• Portion of a lymph node, with a nest of metastatic
• Note that the histology of the tumor resembles an
infiltrating carcinoma of breast.
• Note as well that the tumor is close to the capsule of
the lymph node.
• This is a common early site for implantation of metastatic tumors, since they enter the lymph node through afferent lymphatics which empty into the marginal sinus just below the capsule.
|Metastatic malignancy in a lymph node|
•Secondary to malignancies elsewhere, almost always carcinoma, or systemic involvement by lymphoma.
•Rare event for sarcoma.
•Tumors invade lymphatics and spread to the local draining lymph node.
•Here, colonization occurs first underneath the capsule in the marginal sinus.
•Subsequently, the entire lymph node may be involved.
•The presence of metastatic deposits in draining lymph nodes
generally worsens the prognosis.
•In some malignancies, particularly those of internal
viscera, lymph node metastases may be the first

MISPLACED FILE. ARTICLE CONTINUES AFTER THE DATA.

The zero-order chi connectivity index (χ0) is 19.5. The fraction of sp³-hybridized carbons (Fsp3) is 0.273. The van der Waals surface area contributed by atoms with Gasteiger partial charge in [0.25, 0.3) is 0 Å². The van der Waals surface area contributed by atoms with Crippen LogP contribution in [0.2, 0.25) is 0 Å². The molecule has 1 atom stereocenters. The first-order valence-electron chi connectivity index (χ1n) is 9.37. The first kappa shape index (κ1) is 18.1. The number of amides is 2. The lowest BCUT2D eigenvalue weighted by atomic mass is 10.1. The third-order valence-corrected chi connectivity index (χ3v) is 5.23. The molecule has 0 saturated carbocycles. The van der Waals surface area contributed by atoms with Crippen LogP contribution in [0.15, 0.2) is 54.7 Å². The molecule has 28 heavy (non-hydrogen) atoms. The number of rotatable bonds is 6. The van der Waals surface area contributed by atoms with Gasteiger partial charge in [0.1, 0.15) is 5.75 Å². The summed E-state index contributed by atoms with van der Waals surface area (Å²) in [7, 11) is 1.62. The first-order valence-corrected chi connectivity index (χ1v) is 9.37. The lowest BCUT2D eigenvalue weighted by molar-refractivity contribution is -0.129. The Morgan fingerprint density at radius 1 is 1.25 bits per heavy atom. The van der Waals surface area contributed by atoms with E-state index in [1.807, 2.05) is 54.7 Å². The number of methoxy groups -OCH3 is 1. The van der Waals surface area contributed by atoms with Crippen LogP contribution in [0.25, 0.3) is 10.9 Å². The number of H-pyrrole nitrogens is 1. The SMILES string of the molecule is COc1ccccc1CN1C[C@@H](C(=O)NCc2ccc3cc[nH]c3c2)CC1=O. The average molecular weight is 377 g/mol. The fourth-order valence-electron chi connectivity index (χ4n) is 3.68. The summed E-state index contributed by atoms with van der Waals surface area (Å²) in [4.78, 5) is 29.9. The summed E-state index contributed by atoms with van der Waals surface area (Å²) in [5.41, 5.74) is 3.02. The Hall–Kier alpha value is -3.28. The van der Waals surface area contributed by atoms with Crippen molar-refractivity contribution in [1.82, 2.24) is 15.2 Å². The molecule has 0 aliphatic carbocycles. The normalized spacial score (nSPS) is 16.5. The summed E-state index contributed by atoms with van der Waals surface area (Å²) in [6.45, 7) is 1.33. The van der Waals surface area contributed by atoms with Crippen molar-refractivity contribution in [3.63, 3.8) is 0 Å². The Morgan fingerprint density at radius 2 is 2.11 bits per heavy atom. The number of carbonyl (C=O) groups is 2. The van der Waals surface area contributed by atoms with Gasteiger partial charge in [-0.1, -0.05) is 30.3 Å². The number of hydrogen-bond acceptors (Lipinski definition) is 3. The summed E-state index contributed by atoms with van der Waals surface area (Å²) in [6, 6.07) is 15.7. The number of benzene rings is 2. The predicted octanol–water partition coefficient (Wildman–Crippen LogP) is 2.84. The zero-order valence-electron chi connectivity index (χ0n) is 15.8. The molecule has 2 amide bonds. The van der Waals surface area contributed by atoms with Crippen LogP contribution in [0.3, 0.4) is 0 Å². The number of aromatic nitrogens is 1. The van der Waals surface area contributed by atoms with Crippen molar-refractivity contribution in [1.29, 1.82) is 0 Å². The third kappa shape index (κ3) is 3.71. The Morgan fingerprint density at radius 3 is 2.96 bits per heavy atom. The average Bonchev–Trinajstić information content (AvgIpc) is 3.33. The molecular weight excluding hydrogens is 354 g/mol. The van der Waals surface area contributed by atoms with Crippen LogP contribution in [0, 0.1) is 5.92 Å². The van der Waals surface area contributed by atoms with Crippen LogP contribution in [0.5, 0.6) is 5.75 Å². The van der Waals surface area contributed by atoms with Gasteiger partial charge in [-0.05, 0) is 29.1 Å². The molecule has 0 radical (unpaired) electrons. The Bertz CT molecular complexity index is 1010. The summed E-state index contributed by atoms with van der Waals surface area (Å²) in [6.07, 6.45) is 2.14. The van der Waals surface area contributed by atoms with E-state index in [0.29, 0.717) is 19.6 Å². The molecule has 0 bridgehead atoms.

indication of a tumor.
|General Gross Description|
•Grossly, the lymph node may be of normal size or
•Depending upon the rate of growth of the tumor, there
may be necrosis, cystic change or hemorrhage.
•In extreme cases, cross section may reveal a completely or partially necrotic node, with the center appearing as a white pus-like material.
|General Micro Description|
•Microscopically, the tumor may be seen initially as
small deposits of tumor resembling the primary tumor
in the marginal sinus.
•Subsequently, deposits may be seen in the medullary
region of the lymph node.
•In extreme cases, the entire lymph node may be replaced
by tumor, leaving behind very little normal lymphoid
•Significant areas of necrosis, hemorrhage and liquefaction degeneration may be seen.
• Cotran RS, Kumar V, Robbins SL: Robbins Pathologic Basis of Disease. 5th ed. Philadelphia, W.B. Saunders, 1994, pp. 297.